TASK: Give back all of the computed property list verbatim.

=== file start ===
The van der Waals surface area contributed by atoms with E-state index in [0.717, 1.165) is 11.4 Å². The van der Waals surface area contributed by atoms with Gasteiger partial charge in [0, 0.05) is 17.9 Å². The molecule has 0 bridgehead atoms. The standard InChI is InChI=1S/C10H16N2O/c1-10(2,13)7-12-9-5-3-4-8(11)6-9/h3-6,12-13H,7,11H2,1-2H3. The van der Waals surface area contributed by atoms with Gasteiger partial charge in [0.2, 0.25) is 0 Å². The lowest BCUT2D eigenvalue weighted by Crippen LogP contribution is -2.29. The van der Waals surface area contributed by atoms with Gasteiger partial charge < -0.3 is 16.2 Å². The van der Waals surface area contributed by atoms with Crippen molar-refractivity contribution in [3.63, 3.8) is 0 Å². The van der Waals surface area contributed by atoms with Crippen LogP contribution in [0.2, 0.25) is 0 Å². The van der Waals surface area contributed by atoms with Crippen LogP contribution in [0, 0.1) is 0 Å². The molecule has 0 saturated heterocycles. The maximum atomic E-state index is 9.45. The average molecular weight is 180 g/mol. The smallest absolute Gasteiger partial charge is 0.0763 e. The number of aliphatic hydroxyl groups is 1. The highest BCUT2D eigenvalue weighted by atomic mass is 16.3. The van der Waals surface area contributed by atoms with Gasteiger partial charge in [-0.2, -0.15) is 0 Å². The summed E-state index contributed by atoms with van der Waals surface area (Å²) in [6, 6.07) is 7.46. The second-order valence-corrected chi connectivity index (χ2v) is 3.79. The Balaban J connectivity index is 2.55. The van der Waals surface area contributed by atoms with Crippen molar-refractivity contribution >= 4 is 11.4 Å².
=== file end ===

The van der Waals surface area contributed by atoms with E-state index in [0.717, 1.165) is 11.4 Å². The van der Waals surface area contributed by atoms with Gasteiger partial charge in [0, 0.05) is 17.9 Å². The molecule has 0 bridgehead atoms. The standard InChI is InChI=1S/C10H16N2O/c1-10(2,13)7-12-9-5-3-4-8(11)6-9/h3-6,12-13H,7,11H2,1-2H3. The van der Waals surface area contributed by atoms with Gasteiger partial charge in [0.2, 0.25) is 0 Å². The lowest BCUT2D eigenvalue weighted by Crippen LogP contribution is -2.29. The van der Waals surface area contributed by atoms with Gasteiger partial charge < -0.3 is 16.2 Å². The van der Waals surface area contributed by atoms with Crippen molar-refractivity contribution in [3.63, 3.8) is 0 Å². The van der Waals surface area contributed by atoms with Crippen LogP contribution in [0.2, 0.25) is 0 Å². The van der Waals surface area contributed by atoms with Crippen LogP contribution in [0, 0.1) is 0 Å². The molecule has 0 saturated heterocycles. The maximum atomic E-state index is 9.45. The average molecular weight is 180 g/mol. The smallest absolute Gasteiger partial charge is 0.0763 e. The number of aliphatic hydroxyl groups is 1. The highest BCUT2D eigenvalue weighted by atomic mass is 16.3. The van der Waals surface area contributed by atoms with Gasteiger partial charge in [-0.2, -0.15) is 0 Å². The summed E-state index contributed by atoms with van der Waals surface area (Å²) in [6, 6.07) is 7.46. The second-order valence-corrected chi connectivity index (χ2v) is 3.79. The Balaban J connectivity index is 2.55. The van der Waals surface area contributed by atoms with Crippen molar-refractivity contribution >= 4 is 11.4 Å².